Karl Popper

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  • The Political Philosophy of Karl Raimund Popper

    1139 Words  | 5 Pages

    Karl Raimund popper (1902 to 1994) was an influential philosopher of science, who philosophized about society, in much the same way he philosophized about science-in a critical spirit. His personal experience, as an Austrian Jew in the days of the Nazi Anschluss (meaning "link up" or "annexation" in the German language), provided him a wealth of firsthand experience and insights into the nature of totalitarian governments. At a point in popper's life he was an enthusiast of Marxist socialism,

  • Comparison Of Immanuel Kant And Karl Popper

    1728 Words  | 7 Pages

    two philosophers that were discussed during the course and relating them to the choice of object. The two philosophers that I have chosen for this assignments are, Immanuel Kant and Karl Popper. For Immanuel Kant’s theory/concepts I have chosen are “Enlightenment” and “Public and Private Use of Reason” and for Popper, I have chosen the “3 stage model” and ‘’Falsifiability” concepts. The object that I have chosen is a popular television show called ‘’Law and Order: Special Victims Unit’’ (SVU) - in

  • Karl Popper And Imre Lakatos

    2166 Words  | 9 Pages

    Karl Popper and Imre Lakatos: Criteria of Demarcation In the effort to delineate between science and pseudoscience, a necessary set of factors by which to differentiate between the two, a set of “criteria of demarcation” becomes necessary. In the 20th century, several modern philosophers made attempts to outline criteria of demarcation, with differing results and reasoning, but several important similarities. Both Karl Popper and Imre Lakatos argued against the paradigm (no Kuhnian pun intended)

  • Karl Popper And The Scientific Method

    1372 Words  | 6 Pages

    Karl Popper is commonly regarded as one of the greatest philosophers of science in the 20th Century. He is well known for his rejection of the inductivist viewpoint of the scientific method, in which one uses observation to propose a law to generalize an observed pattern, and later confirm that law through more observation. Popper states that “induction cannot be logically justified” (Popper 14). Inductivism relies on the process of inductive reasoning which is a logical process in which multiple

  • Karl Popper 's Philosophy Of Science

    1663 Words  | 7 Pages

    addition to these general questions about science as a whole, philosophers of science consider problems that apply to particular sciences (such as biology or physics). In this essay, I will be introducing and discussing Karl popper’s philosophy of science and its criticisms. To begin, Karl popper’s philosophical view of science is often referred to falsificationism, something to be proven false. This is shown through this example: If Socrates is a god, then Socrates is immortal. Socrates is not immortal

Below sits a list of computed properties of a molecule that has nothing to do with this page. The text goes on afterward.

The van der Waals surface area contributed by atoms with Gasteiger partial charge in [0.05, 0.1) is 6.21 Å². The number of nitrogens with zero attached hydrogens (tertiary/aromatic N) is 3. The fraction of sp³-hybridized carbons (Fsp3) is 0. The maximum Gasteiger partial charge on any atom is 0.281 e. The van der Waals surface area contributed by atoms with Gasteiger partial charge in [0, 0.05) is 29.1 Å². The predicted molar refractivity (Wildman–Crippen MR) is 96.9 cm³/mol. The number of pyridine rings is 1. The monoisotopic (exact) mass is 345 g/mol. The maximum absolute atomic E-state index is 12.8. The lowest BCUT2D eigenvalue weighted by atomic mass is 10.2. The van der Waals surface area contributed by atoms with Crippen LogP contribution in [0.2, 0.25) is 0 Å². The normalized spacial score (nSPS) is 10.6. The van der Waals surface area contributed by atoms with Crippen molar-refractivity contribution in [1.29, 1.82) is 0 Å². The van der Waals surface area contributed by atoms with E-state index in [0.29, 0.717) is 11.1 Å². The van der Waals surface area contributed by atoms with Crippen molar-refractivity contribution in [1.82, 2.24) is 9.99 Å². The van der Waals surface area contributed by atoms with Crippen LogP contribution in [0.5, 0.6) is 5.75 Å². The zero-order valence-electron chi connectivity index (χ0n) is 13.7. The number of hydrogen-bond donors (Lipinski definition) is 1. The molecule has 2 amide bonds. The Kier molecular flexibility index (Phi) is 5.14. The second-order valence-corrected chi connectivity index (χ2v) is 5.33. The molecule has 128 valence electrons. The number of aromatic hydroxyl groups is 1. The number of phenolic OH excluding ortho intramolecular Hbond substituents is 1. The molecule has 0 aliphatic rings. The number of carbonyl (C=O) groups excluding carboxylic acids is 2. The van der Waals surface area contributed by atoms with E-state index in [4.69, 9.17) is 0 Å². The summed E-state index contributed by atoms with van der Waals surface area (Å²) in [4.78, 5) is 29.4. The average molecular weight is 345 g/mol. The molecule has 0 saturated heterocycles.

• Karl Popper and Thomas Kuhn 2

    1472 Words  | 6 Pages

    Popper and Kuhn: Two Views of Science In this essay I attempt to answer the following two questions: What is Karl Popper's view of science? Do I feel that Thomas Kuhn makes important points against it? The two articles that I make reference to are "Science: Conjectures and Refutations" by Karl Popper and "Logic of Discovery or Psychology of Research?" by Thomas Kuhn. Both articles appear in the textbook to this class. In the article, "Science: Conjectures and Refutations", Karl Popper attempts

  • Alfred Jules Ayer's "Language, Truth and Logic," the Major Thesis on Logical Positivism of its Time

    982 Words  | 4 Pages

    that cognitively meaningless statements had no truth in value, and that itself made it a waste of time to debate them. Karl Popper did not like the requirement that meaningful sentences be verifiable, stating the positivists’ criterion of verifiability was too strong a criterion for science, and proposed that they be replaced by a criterion of falsifiability (Karl Popper). Popper believed that falsifiability was a better criterion because it did not invite the philosophical problems inherent in verifying

  • Comparison Of Kuhn And Popper 's Understanding Of Science

    1262 Words  | 6 Pages

    and accepting the bullet that is closest to our target. Kuhn and Popper looked at traditional science as a method based on assumptions and estimates rather than exact truths or data. They do differ however in some ways. Kuhn does not believe that falsifying theories is necessary to ascertain the truth like Popper does. He simply believes that society is rapidly changing and therefore the methods of science must change also. Popper does not necessarily concern himself with sociological opinions or

  • The Pros And Cons Of Human Reasoning

    1571 Words  | 7 Pages

    Human reasoning can be broken down into two parts, deductive reasoning and inductive reasoning, in this essay I will be focusing on the induction side of human reasoning and whether it is rational or not to use in science. The basic idea of induction is that you learn from past experiences and apply the information learned from that to your future decision making and knowledge. Swinburne defines an inductive argument is an argument or inference comes from one or more premises to draw a conclusion

  • Scientific Method and Sir Karl Popper

    1407 Words  | 6 Pages

    Sir Karl Popper, challenging the status quo, inspiring generations to ponder on the meaning of science, the methods to find truth, is one of the most influential philosophers of the 20th century. Of particular importance to scientific methods of inquiry is the brawl between the development of theory and the criteria for science. In Popper’s own words, it is in this brawl that Popper decided to “grapple with the problem: When should a theory be ranked as scientific? or Is there a criterion for the

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